Exclusive! Gian Paolo Dallara’s own Miura. Happy Birthday , Gian Paolo… Dallara’s Miura. Gian Paolo Dallara was one of the fathers of the Lamborghini Miura. Finally, he’s treated himself to one – for his 80th birthday. Words Massimo Delbò. Photography Max Serra.
DALLARA’S OWN MIURA He designed the chassis, now he owns one
Do you remember your last birthday present? If not, maybe it wasn’t such a special one. But the present that race-car engineer and former Lamborghini chief engineer Gian Paolo Dallara bought himself for his 80th birthday would be extremely difficult to forget: a 1967 Lamborghini Miura P400.
We’d say he’s earned it. Dallara is probably responsible for more motor sport success than any other human on the planet. There isn’t a weekend goes by in which something with a technical contribution made by his company is not racing – and winning. Originally from a small village in the Italian district of Parma, in the northern part of Emilia Romagna, young Gian Paolo always loved cars. His mind was imprinted by them passing by on the Mille Miglia, yet he had dreams of becoming an aeronautical engineer. And that’s why, in the mid-1950s, he moved to Milan to attend the Politecnico, where a certain Enzo Ferrari was testing the engines of his racing cars.
When Ferrari asked for a talented young engineer, the recently graduated Dallara was the first name on his list. It was obviously the opportunity of a lifetime.
‘I entered Ufficio Tecnico at Ferrari in 1959,’ he recalls. ‘Carlo Chiti was my boss, one of the few who was very good at both engine and chassis design, and colleagues included Franco Rocchi, still one of the best engine specialists, and Walter Salvarani, who was in charge of the chassis. They were both from the Officine Reggiane, back then the technical heaven for every engineer. From them it was possible to learn every day.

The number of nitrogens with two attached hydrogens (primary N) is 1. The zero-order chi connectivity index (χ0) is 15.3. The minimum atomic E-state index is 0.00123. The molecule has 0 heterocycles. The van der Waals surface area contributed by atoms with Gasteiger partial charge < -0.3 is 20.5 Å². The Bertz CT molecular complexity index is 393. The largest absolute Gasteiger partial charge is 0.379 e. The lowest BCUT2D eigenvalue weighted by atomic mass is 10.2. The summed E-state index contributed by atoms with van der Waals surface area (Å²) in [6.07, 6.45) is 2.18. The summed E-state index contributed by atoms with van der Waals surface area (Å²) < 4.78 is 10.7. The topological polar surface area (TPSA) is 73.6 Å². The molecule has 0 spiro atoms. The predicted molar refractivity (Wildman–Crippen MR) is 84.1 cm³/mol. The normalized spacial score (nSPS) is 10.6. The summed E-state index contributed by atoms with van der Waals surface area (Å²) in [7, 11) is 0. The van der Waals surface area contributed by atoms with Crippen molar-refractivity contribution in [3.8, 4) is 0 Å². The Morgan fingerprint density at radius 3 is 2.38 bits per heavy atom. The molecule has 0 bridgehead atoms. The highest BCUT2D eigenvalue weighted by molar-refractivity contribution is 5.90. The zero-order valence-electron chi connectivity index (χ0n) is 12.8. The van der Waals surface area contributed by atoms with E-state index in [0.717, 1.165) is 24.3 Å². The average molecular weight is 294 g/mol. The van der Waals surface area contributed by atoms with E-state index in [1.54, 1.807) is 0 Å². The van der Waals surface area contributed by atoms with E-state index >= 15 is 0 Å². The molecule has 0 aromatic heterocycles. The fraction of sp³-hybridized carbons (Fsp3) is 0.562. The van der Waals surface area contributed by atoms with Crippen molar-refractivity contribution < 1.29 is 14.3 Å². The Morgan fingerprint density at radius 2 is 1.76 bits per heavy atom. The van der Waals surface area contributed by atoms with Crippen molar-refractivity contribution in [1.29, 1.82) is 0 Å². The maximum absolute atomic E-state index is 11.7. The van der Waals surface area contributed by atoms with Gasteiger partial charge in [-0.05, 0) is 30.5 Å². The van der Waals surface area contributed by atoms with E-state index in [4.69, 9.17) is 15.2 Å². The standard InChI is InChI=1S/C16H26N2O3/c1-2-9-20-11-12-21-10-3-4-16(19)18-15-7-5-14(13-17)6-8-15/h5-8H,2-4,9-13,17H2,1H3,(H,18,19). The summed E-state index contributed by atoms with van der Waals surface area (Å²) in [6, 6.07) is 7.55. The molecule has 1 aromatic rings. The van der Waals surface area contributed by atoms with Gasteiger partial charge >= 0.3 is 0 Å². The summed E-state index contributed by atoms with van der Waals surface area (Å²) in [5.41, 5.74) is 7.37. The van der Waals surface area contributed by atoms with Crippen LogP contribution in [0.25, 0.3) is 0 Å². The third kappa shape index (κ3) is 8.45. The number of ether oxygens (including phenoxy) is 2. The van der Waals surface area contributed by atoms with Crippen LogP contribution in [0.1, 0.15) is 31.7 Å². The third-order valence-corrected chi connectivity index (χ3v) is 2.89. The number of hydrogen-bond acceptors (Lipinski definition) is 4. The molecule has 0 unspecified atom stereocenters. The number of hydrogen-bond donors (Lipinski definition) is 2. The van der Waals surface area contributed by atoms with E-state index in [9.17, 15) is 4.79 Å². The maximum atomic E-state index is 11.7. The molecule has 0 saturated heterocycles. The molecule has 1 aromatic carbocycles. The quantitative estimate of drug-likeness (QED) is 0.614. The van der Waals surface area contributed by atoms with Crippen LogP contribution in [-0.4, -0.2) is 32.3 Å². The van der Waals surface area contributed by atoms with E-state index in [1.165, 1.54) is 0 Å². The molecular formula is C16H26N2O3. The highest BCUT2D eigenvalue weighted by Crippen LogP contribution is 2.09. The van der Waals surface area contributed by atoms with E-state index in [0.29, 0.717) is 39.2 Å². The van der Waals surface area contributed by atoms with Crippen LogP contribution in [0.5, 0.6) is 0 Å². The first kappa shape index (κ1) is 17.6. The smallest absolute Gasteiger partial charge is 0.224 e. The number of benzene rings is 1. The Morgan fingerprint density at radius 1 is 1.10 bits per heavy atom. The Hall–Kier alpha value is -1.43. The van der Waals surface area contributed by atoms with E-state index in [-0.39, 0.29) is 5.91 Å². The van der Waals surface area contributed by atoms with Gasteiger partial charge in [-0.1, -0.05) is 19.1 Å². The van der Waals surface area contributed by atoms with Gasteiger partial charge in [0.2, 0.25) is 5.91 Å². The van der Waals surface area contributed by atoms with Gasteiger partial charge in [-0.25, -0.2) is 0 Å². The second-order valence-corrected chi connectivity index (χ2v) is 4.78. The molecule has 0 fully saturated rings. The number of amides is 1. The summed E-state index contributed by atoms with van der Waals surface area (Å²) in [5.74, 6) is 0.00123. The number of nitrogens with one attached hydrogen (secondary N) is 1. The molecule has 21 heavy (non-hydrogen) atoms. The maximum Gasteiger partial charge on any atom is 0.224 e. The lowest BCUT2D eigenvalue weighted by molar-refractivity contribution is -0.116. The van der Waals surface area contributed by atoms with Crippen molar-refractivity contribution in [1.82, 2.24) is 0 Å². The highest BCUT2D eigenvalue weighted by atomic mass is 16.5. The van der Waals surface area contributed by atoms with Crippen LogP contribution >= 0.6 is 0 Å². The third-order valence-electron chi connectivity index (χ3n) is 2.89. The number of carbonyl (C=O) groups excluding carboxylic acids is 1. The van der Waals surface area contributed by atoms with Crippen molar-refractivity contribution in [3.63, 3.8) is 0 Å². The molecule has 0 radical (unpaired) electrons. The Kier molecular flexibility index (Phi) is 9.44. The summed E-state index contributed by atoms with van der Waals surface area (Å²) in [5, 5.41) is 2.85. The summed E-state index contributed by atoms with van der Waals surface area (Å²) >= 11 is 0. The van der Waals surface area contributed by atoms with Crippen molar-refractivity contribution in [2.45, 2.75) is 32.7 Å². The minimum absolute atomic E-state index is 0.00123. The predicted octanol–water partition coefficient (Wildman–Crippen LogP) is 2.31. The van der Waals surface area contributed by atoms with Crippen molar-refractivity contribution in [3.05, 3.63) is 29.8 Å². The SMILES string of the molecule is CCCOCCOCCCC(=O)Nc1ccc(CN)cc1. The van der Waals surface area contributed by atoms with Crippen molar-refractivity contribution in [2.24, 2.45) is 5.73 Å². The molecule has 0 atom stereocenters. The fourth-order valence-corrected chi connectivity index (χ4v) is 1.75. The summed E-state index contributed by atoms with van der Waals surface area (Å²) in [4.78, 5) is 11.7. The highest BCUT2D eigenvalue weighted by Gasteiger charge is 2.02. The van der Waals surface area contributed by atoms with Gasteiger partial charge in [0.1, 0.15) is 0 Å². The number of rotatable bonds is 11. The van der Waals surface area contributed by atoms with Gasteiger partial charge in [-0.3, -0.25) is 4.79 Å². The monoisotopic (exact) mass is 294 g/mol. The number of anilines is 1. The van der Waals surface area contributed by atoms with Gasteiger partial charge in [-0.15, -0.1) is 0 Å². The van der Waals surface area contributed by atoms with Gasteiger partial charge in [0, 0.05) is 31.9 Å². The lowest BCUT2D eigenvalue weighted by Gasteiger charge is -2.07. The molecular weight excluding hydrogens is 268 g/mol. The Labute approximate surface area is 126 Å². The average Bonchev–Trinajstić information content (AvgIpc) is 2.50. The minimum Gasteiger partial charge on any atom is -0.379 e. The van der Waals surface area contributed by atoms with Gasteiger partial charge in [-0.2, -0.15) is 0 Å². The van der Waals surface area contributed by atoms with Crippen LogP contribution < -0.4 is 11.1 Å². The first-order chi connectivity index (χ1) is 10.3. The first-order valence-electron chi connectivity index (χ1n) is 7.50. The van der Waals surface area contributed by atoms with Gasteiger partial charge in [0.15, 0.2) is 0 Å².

The company was still small enough that Enzo Ferrari himself welcomed me on my first day at work, and there was time for me to look around at the whole process of imagining, designing and building a car.’
He seldom left his office. During a period spent calculating structures, or drafting gears and suspension, the highlight of his working day was to see drivers coming to test the seats for their new racing cars. So Dallara left Ferrari for Maserati in 1962. ‘I simply wanted to go out on the track, to become more active,’ he recalls. ‘Maserati did not have a racing department, but maybe because of that I was allowed on the racetrack. I remember the first time: I was 25, at the 1962 12 Hours of Sebring. We finished fifth with Roger Penske and Bruce McLaren. And the transcontinental flight on a DC6 with a piston engine… it was like taking off to Mars, and that was what I was looking for.’
It was in 1963, while he was working on Maserati’s Lucas mechanical fuel injection, that car enthusiast and friend Corrado Carpeggiani linked Dallara with Ferruccio Lamborghini. ‘He told me of his project and I joined the team,’ says Dallara, who was employed as an external consultant to work with Giotto Bizzarrini, trying to extract as much power as possible from his 3.5-litre V12 engine, along with two young talents from Ferrari and Abarth, Achille Bevini and Oliviero Pedrazzi. Some months later, Paolo Stanzani, who became a lifelong friend, joined too and together they became the foundation of Automobili Lamborghini.
‘Looking back at those days, I’m increasingly convinced that only a new man in the car business, as Lamborghini was, could have hired somebody so young and unaware of how much he still had to learn as me.’ At Lamborghini everything was new, and most of the time whatever was required was simply designed and manufactured in-house by the very young, passionate and sometimes conceited team, supported at all times by Ferruccio’s motto: ‘If we don’t experiment, we can’t create something new.’